Here’s our planned November budget:

Place Planned Budget
Rent 1055
Electricity 170
Water 60
Natural gas 20
Sprint (2 lines) 115
Cable/Internet 100
Car Insurance 56
Health Insurance 350
Trash 35
Debt 1498
Miscellaneous 300
Groceries 400
Baby Purchases 1100
Gasoline 100
Saving for Irregular Expenses 495
Total Budgeted 5854

 

I owe you all a full debt update (maybe next week? Those take me the longest to prepare), but here’s a little breakdown of what’s being paid toward each debt:

  • Medical Bill 1 = $25
  • Medical Bill 2 = $50
  • Medical Bill 3 = $75
  • License Fees = $250
  • Car Payment = $745
  • Student Loan 1 = $77
  • Student Loan 2 = $260
  • Student Loan 3 = $16

Total Debt Payment = $1498

 

Now I’ve got some questions for you all regarding my savings.

First, to give you some background, when I first started blogging here (back in March 2014), I had slashed my savings way down to $190/month. Then, slowly, across the course of the past 9 months my savings have crept back up. I realized my semi-annual savings were too low (I’d forgotten about some of my semi-annual payments, and I added a new one – our renter’s insurance); I also increased the amount saved toward several categories (car maintenance, dental/vision, vet care) in response to the fact that we have upcoming needs in these areas and I felt it would be prudent to plan for those in advance rather than being surprised by the big bills when they pop up.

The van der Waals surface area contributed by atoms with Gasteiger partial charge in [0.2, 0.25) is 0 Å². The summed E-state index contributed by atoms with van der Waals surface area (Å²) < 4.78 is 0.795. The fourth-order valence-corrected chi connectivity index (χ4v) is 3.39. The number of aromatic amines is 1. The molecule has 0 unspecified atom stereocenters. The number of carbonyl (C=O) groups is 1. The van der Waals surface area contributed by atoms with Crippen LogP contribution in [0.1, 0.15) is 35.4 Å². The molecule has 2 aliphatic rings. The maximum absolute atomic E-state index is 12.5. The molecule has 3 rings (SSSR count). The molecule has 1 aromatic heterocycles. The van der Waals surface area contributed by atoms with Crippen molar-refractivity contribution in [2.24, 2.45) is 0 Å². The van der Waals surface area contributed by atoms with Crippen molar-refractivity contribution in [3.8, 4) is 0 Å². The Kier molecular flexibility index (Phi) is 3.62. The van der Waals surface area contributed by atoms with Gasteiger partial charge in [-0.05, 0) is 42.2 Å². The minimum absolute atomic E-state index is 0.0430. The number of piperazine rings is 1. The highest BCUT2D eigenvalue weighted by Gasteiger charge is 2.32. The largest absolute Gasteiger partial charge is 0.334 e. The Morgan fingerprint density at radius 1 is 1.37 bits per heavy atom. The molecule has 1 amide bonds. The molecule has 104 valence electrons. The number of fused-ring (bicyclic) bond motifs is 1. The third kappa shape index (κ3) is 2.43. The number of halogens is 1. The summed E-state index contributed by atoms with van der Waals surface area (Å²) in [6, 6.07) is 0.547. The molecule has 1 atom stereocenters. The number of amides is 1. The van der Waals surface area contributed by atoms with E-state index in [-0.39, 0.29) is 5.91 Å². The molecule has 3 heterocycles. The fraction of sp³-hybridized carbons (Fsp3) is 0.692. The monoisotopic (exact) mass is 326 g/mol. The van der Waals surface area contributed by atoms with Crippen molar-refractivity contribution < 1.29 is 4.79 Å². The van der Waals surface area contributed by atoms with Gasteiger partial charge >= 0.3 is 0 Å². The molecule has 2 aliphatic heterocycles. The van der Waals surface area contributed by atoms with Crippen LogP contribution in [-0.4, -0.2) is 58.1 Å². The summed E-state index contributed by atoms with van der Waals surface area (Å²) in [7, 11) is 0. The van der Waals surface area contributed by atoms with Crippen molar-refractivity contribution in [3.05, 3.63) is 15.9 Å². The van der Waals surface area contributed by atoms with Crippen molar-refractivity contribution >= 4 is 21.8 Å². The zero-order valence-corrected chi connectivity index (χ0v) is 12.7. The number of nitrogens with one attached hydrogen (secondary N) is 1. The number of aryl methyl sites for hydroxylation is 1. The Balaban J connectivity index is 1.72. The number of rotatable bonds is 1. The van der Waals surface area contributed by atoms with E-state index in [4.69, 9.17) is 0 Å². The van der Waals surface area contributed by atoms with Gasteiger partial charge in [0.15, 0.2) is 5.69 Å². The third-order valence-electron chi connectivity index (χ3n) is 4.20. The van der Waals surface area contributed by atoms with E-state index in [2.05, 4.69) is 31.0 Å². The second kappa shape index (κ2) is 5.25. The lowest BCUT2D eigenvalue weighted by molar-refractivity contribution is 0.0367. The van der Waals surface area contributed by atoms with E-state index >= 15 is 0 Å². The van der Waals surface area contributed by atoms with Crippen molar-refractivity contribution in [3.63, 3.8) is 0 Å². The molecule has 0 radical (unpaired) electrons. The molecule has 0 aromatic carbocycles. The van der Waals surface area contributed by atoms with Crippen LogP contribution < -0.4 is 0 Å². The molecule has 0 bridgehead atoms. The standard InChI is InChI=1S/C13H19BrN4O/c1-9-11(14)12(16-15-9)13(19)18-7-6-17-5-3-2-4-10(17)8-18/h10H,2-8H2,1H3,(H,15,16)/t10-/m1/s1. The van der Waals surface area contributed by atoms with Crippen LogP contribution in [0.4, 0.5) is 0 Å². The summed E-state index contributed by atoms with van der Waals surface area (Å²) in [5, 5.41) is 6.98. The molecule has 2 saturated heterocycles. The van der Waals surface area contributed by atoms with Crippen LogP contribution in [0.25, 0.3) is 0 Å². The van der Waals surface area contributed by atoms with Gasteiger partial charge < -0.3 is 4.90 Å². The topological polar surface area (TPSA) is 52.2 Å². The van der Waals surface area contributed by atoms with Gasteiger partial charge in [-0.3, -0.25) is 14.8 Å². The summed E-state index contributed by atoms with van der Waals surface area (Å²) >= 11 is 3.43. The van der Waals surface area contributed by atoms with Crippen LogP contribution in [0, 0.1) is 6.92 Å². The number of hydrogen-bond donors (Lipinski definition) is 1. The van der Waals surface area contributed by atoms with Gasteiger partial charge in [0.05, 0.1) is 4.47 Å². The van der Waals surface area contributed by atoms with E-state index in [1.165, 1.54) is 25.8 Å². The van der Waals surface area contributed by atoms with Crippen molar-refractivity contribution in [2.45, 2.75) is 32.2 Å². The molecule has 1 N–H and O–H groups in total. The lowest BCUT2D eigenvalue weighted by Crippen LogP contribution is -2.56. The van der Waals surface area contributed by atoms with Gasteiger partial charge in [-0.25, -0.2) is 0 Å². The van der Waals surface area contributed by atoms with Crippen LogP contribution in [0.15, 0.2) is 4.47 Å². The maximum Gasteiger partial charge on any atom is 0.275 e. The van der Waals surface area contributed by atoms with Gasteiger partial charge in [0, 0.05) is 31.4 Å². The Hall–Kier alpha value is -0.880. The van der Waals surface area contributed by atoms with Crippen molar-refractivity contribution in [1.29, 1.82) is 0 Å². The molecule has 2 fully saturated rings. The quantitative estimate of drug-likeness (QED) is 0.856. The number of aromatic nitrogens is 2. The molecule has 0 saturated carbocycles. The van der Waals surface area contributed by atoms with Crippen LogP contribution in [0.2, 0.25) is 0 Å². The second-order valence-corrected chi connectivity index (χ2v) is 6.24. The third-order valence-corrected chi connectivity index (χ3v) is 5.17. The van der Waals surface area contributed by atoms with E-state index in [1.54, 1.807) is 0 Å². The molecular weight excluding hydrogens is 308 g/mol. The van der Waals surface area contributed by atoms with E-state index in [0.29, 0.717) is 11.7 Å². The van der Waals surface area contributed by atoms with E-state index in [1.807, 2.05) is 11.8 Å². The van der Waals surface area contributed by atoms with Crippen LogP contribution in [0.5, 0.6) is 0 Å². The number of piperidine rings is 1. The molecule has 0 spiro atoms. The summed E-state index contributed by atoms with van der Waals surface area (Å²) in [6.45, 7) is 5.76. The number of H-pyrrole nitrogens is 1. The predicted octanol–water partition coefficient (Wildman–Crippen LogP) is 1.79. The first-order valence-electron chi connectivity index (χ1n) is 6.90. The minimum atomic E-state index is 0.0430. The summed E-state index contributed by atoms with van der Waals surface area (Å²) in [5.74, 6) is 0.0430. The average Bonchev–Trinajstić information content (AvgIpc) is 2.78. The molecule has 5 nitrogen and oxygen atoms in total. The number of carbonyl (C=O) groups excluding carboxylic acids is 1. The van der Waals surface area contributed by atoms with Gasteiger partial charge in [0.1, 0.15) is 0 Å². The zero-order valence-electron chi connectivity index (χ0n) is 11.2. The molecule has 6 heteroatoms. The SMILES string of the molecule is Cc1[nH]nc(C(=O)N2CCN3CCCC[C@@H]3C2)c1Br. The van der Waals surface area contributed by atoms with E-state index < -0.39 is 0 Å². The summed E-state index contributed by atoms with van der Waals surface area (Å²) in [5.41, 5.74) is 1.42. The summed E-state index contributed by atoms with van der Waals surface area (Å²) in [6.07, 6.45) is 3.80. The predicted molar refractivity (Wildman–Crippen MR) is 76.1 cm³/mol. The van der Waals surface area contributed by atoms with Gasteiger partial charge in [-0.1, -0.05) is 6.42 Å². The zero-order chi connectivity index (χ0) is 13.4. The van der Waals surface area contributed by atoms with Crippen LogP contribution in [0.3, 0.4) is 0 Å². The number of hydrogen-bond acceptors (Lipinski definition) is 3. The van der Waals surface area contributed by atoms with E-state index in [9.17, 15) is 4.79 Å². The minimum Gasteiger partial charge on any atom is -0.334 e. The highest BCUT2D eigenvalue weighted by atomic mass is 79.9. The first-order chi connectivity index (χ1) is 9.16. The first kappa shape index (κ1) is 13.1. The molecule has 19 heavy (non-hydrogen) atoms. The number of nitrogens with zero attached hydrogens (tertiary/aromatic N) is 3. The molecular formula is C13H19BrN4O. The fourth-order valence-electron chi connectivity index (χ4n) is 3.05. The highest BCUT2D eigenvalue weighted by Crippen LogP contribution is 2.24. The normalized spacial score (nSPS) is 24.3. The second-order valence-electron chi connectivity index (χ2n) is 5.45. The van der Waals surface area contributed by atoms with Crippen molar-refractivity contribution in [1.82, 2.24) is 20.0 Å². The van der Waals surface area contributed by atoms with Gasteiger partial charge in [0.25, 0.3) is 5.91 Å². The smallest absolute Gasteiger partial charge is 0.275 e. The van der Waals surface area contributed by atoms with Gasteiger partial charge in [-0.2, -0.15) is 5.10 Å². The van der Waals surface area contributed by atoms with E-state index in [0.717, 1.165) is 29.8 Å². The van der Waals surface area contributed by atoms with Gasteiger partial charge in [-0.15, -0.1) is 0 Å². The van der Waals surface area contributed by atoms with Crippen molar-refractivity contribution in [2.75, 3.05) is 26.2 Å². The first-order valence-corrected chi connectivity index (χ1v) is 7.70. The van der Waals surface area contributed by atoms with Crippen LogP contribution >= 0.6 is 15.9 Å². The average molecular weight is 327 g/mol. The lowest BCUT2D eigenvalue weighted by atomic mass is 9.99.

So what started as only $190 in monthly savings has slowly crept up to $495 in monthly savings.

On the whole, I feel good about my savings categories. I feel like this is money we will certainly need for expenses in the future and instead of not having a plan for how to pay for them, we’ll have money already set aside.